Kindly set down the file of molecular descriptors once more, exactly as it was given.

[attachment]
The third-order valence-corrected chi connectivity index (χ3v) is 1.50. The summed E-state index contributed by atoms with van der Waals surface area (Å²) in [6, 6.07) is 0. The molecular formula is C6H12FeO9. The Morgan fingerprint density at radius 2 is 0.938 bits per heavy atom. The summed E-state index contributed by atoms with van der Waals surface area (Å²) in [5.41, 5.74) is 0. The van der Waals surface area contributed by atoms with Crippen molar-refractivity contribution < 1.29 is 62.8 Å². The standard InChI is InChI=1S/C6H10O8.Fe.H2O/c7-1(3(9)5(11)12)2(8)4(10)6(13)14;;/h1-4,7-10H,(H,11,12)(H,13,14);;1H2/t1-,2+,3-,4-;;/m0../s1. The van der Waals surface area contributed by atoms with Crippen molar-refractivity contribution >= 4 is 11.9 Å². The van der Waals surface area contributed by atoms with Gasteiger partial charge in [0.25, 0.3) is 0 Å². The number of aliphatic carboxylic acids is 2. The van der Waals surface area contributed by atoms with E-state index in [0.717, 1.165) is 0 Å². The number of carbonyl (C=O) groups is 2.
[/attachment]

The third-order valence-corrected chi connectivity index (χ3v) is 1.50. The summed E-state index contributed by atoms with van der Waals surface area (Å²) in [6, 6.07) is 0. The molecular formula is C6H12FeO9. The Morgan fingerprint density at radius 2 is 0.938 bits per heavy atom. The summed E-state index contributed by atoms with van der Waals surface area (Å²) in [5.41, 5.74) is 0. The van der Waals surface area contributed by atoms with Crippen molar-refractivity contribution < 1.29 is 62.8 Å². The standard InChI is InChI=1S/C6H10O8.Fe.H2O/c7-1(3(9)5(11)12)2(8)4(10)6(13)14;;/h1-4,7-10H,(H,11,12)(H,13,14);;1H2/t1-,2+,3-,4-;;/m0../s1. The van der Waals surface area contributed by atoms with Crippen molar-refractivity contribution >= 4 is 11.9 Å². The van der Waals surface area contributed by atoms with Gasteiger partial charge in [0.25, 0.3) is 0 Å². The number of aliphatic carboxylic acids is 2. The van der Waals surface area contributed by atoms with E-state index in [0.717, 1.165) is 0 Å². The number of carbonyl (C=O) groups is 2.